Reader’s Digest recently came out with a list of ways you may be brushing your teeth the wrong way. This is relevant because many people can cause serious harm to their teeth by using improper techniques. Let’s take a look at each tip they listed.
You’re brushing too hard:
When you clean you kitchen or scrub your bathroom, you want to put some firm pressure on the surface. The harder and longer you clean, the better the result. But with your teeth that logic can become a problem. If you brush too hard you can wear away the gums and even the underlying tooth.
Your angle is off:
Brushing straight across isn’t the best way to clean your teeth and gums. You should angle the brush at 45 degrees towards the gums. You should also make small circles with your brush to properly clean any debris.
The exception to that rule is an electric toothbrush. They are designed to go straight onto the tooth and you just need to hold it there for a few seconds.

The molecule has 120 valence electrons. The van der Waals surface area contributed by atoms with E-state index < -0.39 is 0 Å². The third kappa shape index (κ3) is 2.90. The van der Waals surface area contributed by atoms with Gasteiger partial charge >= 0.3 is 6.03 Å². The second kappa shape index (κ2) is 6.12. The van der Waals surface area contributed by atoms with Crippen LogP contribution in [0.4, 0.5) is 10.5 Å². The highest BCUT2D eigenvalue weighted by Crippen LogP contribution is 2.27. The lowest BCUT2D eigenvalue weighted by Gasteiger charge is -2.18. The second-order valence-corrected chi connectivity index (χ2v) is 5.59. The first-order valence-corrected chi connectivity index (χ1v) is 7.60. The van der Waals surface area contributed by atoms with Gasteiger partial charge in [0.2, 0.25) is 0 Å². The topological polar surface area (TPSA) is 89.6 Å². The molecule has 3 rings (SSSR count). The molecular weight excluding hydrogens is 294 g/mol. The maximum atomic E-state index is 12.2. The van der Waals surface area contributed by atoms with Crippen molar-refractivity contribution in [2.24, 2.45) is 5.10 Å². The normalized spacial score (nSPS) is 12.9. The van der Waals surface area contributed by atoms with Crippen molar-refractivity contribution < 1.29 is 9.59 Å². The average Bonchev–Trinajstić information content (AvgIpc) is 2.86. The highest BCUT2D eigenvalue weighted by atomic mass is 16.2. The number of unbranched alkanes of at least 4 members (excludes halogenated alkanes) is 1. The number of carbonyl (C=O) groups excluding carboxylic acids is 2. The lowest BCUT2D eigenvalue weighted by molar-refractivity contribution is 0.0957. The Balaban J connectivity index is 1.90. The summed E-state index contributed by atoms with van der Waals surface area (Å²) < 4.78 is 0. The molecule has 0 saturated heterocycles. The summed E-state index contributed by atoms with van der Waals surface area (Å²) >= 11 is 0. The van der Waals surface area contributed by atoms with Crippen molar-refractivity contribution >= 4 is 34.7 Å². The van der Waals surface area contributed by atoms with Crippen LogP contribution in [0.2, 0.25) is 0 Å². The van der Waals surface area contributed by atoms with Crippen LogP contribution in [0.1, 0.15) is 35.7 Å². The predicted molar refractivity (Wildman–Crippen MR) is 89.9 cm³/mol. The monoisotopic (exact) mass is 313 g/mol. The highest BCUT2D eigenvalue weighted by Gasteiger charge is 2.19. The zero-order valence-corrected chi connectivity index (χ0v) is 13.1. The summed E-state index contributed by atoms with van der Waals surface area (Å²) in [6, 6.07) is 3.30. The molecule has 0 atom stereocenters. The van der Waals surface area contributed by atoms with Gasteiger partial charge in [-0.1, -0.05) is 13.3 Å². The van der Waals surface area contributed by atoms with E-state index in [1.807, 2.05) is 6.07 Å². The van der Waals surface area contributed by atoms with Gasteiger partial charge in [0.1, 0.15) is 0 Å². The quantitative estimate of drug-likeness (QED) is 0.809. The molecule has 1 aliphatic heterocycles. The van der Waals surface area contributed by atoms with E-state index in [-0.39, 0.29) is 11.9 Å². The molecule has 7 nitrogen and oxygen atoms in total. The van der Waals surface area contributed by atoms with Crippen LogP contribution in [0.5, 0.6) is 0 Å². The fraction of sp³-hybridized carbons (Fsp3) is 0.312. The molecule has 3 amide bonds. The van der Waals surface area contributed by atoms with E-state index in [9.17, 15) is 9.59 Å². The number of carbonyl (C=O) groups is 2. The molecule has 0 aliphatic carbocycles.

Your toothbrush bristles are too firm:
You should always use a soft bristled brush. If you use a hard bristle brush you are much more likely to abrade the gums and the tooth. Soft brushes also do a better job cleaning under the gums.
Your toothbrush head is too big:
Bigger is not always better. Unless you have an unusually large mouth, smaller heads give you more control and easier access to difficult areas.
You’ve had the same tooth brush since last year:
If the bristles are splayed out and look worn, they are no longer as effective at cleaning the teeth and gums.
You don’t consider flossing mandatory:
Brushing alone is not enough to maintain good oral health. There are certain areas that will remain untreated even to the best brushers. Flossing helps reduce the chances of gum disease and from decay developing in between the teeth.
It’s no big deal to skip brushing your teeth before bed:
This is a bad idea. You have ingested all kinds of food and drink during the day and the remnants can remain on your teeth. If not cleaned off before bed, it allows another 6-8 hours of unimpeded progression of any harmful bacteria.
For more information, visit www.dentistwestchester.com.
Lee T. Brown, DDS
Brown and Kupper, DDS Inc.